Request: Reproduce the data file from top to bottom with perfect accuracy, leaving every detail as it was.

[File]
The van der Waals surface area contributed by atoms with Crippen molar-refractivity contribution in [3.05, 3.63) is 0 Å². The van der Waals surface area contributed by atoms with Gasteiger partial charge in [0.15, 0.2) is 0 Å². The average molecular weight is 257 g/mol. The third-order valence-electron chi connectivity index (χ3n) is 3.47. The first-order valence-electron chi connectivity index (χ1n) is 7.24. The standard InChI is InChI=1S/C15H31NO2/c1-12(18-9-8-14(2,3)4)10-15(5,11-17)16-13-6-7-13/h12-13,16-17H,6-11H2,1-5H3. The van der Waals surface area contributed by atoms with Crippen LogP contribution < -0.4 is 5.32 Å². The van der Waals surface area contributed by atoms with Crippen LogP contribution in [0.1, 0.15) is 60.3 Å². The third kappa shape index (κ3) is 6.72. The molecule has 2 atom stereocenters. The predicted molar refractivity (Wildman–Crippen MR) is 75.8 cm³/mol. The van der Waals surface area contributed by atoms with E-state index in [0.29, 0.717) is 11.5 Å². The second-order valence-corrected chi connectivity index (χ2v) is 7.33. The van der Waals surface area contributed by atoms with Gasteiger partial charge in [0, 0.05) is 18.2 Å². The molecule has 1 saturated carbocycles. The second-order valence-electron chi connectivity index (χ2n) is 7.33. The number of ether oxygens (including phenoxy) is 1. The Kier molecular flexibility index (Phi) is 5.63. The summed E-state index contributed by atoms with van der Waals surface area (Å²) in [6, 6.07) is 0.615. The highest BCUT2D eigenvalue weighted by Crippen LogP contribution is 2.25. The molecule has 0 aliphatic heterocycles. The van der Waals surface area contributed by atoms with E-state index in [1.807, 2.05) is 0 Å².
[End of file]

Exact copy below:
The van der Waals surface area contributed by atoms with Crippen molar-refractivity contribution in [3.05, 3.63) is 0 Å². The van der Waals surface area contributed by atoms with Gasteiger partial charge in [0.15, 0.2) is 0 Å². The average molecular weight is 257 g/mol. The third-order valence-electron chi connectivity index (χ3n) is 3.47. The first-order valence-electron chi connectivity index (χ1n) is 7.24. The standard InChI is InChI=1S/C15H31NO2/c1-12(18-9-8-14(2,3)4)10-15(5,11-17)16-13-6-7-13/h12-13,16-17H,6-11H2,1-5H3. The van der Waals surface area contributed by atoms with Crippen LogP contribution < -0.4 is 5.32 Å². The van der Waals surface area contributed by atoms with Crippen LogP contribution in [0.1, 0.15) is 60.3 Å². The third kappa shape index (κ3) is 6.72. The molecule has 2 atom stereocenters. The predicted molar refractivity (Wildman–Crippen MR) is 75.8 cm³/mol. The van der Waals surface area contributed by atoms with E-state index in [0.29, 0.717) is 11.5 Å². The second-order valence-corrected chi connectivity index (χ2v) is 7.33. The van der Waals surface area contributed by atoms with Gasteiger partial charge in [0, 0.05) is 18.2 Å². The molecule has 1 saturated carbocycles. The second-order valence-electron chi connectivity index (χ2n) is 7.33. The number of ether oxygens (including phenoxy) is 1. The Kier molecular flexibility index (Phi) is 5.63. The summed E-state index contributed by atoms with van der Waals surface area (Å²) in [6, 6.07) is 0.615. The highest BCUT2D eigenvalue weighted by Crippen LogP contribution is 2.25. The molecule has 0 aliphatic heterocycles. The van der Waals surface area contributed by atoms with E-state index in [1.807, 2.05) is 0 Å².